Utilize este identificador para referenciar este registo: http://hdl.handle.net/10400.10/414
Título: Early modification of sickle cell disease clinical course by UDP-glucuronosyltransferase 1A1 gene promoter polymorphism
Autor: Martins, R
Morais, A
Dias, A
Soares, I
Rolão, C
Ducla-Soares, J
Braga, L
Seixas, T
Nunes, B
Olim, G
Romão, L
Lavinha, J
Faustino, P
Palavras-chave: Criança
Anemia falciforme
Talassémia alfa
Sickle cell disease
Data: 2008
Editora: Nature Publishing Group
Citação: J Hum Genet. 2008;53(6):524-8
Resumo: Elevated erythrocyte destruction in sickle cell disease (SCD) results in chronic hyperbilirubinaemia and, in a subset of patients, cholelithiasis occurs. We investigated whether the (TA)n promoter polymorphism in the UDP-glucuronosyltransferase 1A1 gene (UGT1A1) may modify bilirubin metabolism, influencing bilirubinaemia, predisposition to cholelithiasis and subsequent cholecystectomy, in a group of 153 young SCD patients (mean age 12.0 +/- 9.0 years) predominantly of Bantu beta S haplotype. The concomitant effect of alpha thalassaemia was also analysed. Among the several UGT1A1 genotypes found, the most frequent were the (TA)6/(TA)6 (n = 37), (TA)6/(TA)7 (n = 60) and (TA)7/(TA)7 (n = 29). These groups of patients did not significantly differ in age, gender ratio and haemoglobin, foetal haemoglobin and reticulocyte levels. On the other hand, total bilirubin levels were significantly different between groups, with an increased (TA) repeat number being associated with higher bilirubinaemia. Furthermore, both cholelithiasis and cholecystectomy were more frequent in groups with higher (TA) repeat number, although the former association was not statistically significant. None of the mentioned parameters is statistically different within UGT1A1 groups with the presence of alpha thalassaemia. Thus, the UGT1A1 promoter polymorphism may represent an important nonglobin genetic modifier of Bantu SCD patients' clinical manifestations, even at a young age.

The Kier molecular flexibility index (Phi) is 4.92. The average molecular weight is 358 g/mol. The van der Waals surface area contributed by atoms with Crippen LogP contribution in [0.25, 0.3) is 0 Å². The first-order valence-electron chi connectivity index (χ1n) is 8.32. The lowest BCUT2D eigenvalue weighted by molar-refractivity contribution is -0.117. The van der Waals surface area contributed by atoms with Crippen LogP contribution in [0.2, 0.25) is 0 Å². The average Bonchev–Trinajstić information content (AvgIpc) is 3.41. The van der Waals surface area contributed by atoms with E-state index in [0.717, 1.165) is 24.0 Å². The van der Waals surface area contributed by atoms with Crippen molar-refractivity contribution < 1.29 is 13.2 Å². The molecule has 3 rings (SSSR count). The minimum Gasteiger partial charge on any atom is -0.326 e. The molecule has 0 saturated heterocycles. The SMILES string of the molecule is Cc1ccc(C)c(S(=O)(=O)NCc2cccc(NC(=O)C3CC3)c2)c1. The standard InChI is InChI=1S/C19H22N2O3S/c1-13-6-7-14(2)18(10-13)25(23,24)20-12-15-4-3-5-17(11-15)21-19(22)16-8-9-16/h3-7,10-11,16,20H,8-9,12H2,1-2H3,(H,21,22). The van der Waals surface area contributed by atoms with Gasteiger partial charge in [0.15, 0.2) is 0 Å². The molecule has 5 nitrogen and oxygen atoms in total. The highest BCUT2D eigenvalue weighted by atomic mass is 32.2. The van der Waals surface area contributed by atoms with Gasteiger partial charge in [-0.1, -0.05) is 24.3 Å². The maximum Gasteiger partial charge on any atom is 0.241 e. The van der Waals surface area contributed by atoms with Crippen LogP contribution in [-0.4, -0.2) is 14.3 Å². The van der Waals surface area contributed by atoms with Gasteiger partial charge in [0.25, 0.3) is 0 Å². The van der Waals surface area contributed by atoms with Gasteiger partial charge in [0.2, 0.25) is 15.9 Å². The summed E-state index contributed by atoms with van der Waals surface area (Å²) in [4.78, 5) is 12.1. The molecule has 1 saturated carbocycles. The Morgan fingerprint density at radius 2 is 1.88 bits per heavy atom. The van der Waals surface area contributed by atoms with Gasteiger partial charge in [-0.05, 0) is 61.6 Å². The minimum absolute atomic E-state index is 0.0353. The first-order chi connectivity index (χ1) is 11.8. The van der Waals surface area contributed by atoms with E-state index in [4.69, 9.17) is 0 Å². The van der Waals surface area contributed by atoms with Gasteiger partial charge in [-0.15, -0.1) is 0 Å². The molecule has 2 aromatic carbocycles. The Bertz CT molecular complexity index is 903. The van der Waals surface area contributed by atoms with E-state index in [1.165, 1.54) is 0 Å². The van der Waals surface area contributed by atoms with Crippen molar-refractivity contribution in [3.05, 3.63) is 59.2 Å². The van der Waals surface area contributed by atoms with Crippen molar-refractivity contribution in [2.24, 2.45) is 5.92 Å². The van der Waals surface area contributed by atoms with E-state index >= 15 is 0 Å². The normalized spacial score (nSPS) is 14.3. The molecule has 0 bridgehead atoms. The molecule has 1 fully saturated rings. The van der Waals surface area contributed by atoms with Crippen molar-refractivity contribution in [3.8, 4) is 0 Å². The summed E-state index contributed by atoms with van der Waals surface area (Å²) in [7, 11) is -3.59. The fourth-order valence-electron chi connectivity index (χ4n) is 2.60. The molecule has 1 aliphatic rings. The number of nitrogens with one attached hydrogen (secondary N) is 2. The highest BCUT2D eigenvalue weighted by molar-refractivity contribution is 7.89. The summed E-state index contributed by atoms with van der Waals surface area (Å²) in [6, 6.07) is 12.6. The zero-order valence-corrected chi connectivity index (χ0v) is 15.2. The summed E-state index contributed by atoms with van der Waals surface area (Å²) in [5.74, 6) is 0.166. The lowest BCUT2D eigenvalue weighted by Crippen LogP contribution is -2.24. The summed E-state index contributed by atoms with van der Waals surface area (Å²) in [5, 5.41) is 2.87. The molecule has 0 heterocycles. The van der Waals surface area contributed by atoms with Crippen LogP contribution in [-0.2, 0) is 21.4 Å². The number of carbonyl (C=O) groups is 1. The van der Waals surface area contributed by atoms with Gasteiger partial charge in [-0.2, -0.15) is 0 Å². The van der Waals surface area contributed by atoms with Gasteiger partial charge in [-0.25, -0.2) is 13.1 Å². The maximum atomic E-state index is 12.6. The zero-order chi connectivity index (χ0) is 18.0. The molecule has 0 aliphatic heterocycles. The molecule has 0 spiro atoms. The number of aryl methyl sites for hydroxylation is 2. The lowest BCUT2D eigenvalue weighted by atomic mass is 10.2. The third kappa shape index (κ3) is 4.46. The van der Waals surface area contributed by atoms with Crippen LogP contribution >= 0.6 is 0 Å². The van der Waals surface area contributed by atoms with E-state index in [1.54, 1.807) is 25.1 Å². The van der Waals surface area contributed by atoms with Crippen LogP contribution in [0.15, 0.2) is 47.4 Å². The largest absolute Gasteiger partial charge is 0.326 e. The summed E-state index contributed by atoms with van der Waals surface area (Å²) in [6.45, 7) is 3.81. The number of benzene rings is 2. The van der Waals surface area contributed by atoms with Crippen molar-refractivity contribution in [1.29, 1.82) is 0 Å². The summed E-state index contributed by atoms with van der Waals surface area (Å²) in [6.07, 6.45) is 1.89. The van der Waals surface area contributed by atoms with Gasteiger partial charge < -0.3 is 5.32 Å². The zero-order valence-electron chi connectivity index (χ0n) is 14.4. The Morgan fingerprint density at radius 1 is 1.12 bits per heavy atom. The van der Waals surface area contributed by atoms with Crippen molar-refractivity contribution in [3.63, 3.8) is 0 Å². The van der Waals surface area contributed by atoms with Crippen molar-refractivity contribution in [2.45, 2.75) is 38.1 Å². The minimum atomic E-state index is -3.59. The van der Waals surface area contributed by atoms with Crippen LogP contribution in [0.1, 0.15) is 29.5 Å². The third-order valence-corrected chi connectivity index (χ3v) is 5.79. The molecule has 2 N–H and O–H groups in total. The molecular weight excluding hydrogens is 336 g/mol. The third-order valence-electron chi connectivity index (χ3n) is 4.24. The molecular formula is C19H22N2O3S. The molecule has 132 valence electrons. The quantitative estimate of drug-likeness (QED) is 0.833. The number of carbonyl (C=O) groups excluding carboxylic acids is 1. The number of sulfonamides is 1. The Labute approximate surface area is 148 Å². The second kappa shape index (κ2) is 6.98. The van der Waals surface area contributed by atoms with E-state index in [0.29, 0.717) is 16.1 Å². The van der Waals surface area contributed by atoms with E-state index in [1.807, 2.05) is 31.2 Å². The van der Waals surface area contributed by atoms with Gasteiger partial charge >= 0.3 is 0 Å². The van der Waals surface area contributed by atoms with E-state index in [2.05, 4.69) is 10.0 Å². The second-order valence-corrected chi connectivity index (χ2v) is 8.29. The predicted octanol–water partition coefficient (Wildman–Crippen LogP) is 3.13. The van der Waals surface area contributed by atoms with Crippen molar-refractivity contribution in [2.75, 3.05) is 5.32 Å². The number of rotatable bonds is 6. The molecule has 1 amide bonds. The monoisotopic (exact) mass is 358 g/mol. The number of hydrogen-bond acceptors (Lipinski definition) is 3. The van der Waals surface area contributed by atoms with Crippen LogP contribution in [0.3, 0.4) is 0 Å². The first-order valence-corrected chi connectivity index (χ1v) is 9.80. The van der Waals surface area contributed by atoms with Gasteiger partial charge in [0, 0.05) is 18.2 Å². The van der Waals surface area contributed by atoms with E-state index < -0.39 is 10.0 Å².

Peer review: yes
URI: http://hdl.handle.net/10400.10/414
ISSN: 1434-5161
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